Focusing on crop physiological mechanisms, N is closely linked to Chl. N is an important component in the formation of chloroplasts and Rubisco enzymes. Increasing leaf N content will significantly increase leaf chlorophyll content (LCC) and Rubisco enzymes, ultimately leading to a significant increase in crop photosynthetic rate and consequent changes in the external morphology and internal structure of crop leaves [9,29]. Chl can respond to N uptake by crops, and the strength of the relationship directly affects the accuracy of N estimation. However, N is redistributed and reused in the crop during growth. Early in crop development, N is initially concentrated in nutrient bodies such as leaves, and as nutritional and reproductive growth coexist, N starts to be distributed to nutrient bodies and reproductive organs; at the crop maturity stage, N in nutrient bodies is transferred to reproductive organs. This resulted in varying degrees of N and Chl content reduction in the canopy leaves, which changed the correlations between crop N and Chl at various growth stages [25]. In addition to Chl, other mineral deficits, diseases, frost damage, and water stress may also produce leaf yellowing, and using Chl content as a proxy for N is misleading, which limits the ability to estimate N directly from Chl [28]. It has been recommended to utilize leaf protein as a substitute for leaf N content in several studies [30,31], because in contrast to Chl, protein is also a major nitrogenous component in crops and contributes to the varied distribution of N in crop plants. The mechanism of protein–N interactions is under investigation.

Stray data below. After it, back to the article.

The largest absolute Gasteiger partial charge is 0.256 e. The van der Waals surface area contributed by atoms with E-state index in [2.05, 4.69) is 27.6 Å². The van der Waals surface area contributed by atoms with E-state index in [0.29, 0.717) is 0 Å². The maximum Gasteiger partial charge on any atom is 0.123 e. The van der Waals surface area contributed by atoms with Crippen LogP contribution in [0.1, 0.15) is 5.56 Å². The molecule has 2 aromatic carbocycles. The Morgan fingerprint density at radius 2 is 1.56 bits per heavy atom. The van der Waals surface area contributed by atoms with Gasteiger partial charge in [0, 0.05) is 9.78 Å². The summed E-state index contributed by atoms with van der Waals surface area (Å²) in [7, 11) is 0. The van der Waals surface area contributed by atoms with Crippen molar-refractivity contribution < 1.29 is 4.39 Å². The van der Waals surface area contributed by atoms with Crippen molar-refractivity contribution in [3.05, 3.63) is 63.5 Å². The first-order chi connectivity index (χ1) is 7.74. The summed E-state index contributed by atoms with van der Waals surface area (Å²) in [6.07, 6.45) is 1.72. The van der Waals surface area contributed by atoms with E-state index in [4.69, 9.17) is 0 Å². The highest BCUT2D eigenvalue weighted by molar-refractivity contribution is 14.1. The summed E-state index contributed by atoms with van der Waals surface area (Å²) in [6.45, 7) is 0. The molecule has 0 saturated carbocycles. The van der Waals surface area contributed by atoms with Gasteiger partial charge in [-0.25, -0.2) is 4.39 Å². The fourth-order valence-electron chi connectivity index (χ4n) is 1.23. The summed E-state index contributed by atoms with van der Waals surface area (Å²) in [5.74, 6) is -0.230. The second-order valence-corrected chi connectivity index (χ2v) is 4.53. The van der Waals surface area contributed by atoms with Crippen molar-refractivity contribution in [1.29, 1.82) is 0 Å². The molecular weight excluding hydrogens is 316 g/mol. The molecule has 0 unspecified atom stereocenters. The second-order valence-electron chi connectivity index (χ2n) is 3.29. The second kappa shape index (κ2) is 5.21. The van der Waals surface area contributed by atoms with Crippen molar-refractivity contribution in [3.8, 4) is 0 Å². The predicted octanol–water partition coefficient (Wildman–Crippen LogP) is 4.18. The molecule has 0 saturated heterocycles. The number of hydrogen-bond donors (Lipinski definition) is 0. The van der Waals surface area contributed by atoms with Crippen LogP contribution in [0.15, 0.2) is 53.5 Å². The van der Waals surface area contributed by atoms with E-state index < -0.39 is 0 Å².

2.2. Spectral Response Properties of Canopy N

N affects the spectral reflectance of crops by influencing the Chl content of green crops (Figure 2). Healthy crops’ VIS reflectance spectrum is determined by the Chl’s absorption effect, which forms a prominent reflectance peak near 550 nm. Multiple reflections in the NIR combine to generate a red edge region of reflectance in the range of 700–780 nm, and the rising slope of the curve reflects the Chl content per unit area to some extent. NIR (780–1350 nm) is closely related to leaf structure and is instructive for exploring whether N is influenced by leaf structure. Under N stress, both the canopy spectral reflectance and the vertical distribution of N will alter.
During N deficiency, the VIS reflectance of the crop canopy spectrum increased, while the NIR reflectance and red-edge position (REP) decreased; in excess of N, the VIS reflectance decreased, while the NIR reflectance and REP increased (Figure 2) [14,32,33,34]. As the growth stages proceed, the response of canopy spectral reflectance to crop N status reduced, and the VIS regions also displayed “red shift” and “blue shift” with the development [33,35,36]. It can be found that the analysis of crop N abundance and deficiency using spectral techniques can be specific to a band interval [7,37]. Hyperspectral techniques can even be precise to a specific band [38,39], which provides the possibility of effective identification of crop N deficiency.